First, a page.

In the wake of the sudden death of the Bee Gees' Maurice Gibb in 2003, his brothers Robin and Barry decided to cease performing under the group's name. But Robin has taken it upon himself to turn grie

In the wake of the sudden death of the Bee Gees' Maurice Gibb in 2003, his brothers Robin and Barry decided to cease performing under the group's name. But Robin has taken it upon himself to turn grief into rejoicing with an extensive plan to keep Maurice's memory and the Bee Gees' music alive.

The artist's co-manager John Campbell tells Billboard a slate of Bee Gees events will begin rolling out next year. In the works are a Maurice Gibb tribute album, a free summer concert in Central Park, a prime-time special, a Broadway musical, a film and a book.

The timing could not be better, as the rights to the Bee Gees' entire catalog will revert back to them from Universal in 2006. "It is one of the most successful catalogs of all time," Campbell notes.

The tribute album, which is being produced by Kenneth "Babyface" Edmonds, is especially close to Robin's heart. "We've asked artists of every generation to express our songs in their own way," Gibb says. So far, Paul McCartney, Wyclef Jean, Jagged Edge, Rascal Flatts, Snoop Dogg and, as previously reported, Sheryl Crow are working on tracks. A portion of the proceeds from the sale of the album will go to charity.

"I'm a major Bee Gees fan," Edmonds says. "They are great songs; we just re-did them and flipped them a little bit."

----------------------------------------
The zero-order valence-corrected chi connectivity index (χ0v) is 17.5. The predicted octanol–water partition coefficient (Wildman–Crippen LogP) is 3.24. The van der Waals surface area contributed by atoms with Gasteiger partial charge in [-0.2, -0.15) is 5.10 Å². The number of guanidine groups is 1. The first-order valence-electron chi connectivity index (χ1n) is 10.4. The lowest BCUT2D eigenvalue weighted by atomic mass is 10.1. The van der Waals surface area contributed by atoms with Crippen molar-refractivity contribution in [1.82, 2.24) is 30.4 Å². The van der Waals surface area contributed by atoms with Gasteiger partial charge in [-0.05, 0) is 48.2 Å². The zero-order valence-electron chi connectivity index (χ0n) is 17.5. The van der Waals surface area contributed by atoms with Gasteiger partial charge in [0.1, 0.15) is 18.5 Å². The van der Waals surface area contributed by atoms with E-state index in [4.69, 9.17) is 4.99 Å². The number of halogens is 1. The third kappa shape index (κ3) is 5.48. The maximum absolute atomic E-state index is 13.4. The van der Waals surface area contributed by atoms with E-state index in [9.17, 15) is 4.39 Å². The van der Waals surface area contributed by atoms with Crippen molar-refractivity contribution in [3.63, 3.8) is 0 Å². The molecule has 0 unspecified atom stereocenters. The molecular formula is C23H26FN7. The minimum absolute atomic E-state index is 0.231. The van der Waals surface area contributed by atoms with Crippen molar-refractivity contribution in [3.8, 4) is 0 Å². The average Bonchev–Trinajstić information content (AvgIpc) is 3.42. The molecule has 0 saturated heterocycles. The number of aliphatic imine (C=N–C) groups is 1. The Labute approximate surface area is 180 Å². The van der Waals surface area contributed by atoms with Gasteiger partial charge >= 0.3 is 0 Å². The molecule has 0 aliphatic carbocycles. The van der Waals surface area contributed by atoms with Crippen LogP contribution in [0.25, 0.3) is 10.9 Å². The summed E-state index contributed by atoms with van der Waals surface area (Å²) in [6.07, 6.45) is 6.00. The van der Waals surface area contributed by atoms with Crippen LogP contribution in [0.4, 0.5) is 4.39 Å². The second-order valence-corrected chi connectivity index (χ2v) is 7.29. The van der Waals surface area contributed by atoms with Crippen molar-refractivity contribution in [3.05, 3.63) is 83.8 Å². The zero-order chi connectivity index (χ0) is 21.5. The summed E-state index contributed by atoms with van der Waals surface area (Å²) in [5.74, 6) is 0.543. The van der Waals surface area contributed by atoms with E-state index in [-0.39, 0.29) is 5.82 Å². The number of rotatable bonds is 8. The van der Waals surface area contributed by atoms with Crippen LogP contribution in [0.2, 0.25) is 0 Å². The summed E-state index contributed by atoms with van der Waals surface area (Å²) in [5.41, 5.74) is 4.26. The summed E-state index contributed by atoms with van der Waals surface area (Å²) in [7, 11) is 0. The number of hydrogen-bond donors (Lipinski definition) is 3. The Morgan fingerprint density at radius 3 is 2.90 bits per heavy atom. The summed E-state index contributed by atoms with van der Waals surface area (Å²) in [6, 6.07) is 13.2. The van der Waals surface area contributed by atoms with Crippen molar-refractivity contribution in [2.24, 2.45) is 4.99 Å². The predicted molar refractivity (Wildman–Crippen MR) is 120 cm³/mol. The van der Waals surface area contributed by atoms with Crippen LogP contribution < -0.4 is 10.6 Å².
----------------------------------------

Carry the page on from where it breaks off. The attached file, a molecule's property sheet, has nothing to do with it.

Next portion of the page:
Gibb and his team are in negotiations to find a label to release the tribute album next year, with EMI and Universal Music Group currently in the running. Gibb consciously chose to start recording without signing a deal. "We wanted to make the album without external pressure from a label," he says.

Along with the album, an outdoor tribute concert is tentatively scheduled for July Fourth weekend in 2006 in New York's Central Park. Steve Sterling, senior VP of Clear Channel Entertainment Television, says the tribute concert is a multimedia project that includes a network broadcast, a live DVD and a four- to six-episode "making of" series featuring tribute artists in the recording studio.

The Bee Gees stage musical, named after their song "You Win Again," is being modeled on hit shows like ABBA's "Mama Mia!" and Queen's "We Will Rock You." It goes into preproduction in the fall, and will debut on Broadway and London's West End toward the end of next year.

Campbell says the story, written by Maurice and Sidney Greenberg, centers on a fashion designer and the model he falls in love with, and is, of course, all set to Bee Gees hits. Numerous labels are said to be interested in releasing the soundtrack.

A brand new generation may also get to discover "Saturday Night Fever." Industry sources say advanced talks are continuing with a major film studio to invest $30 million into a remake. A Bee Gees book is also being discussed. Campbell declined to comment on the film and book deals.

As far as the new projects are concerned, Barry Gibb is on the sidelines for now. "We've worked together all our lives," Robin says. "We need some emotional space."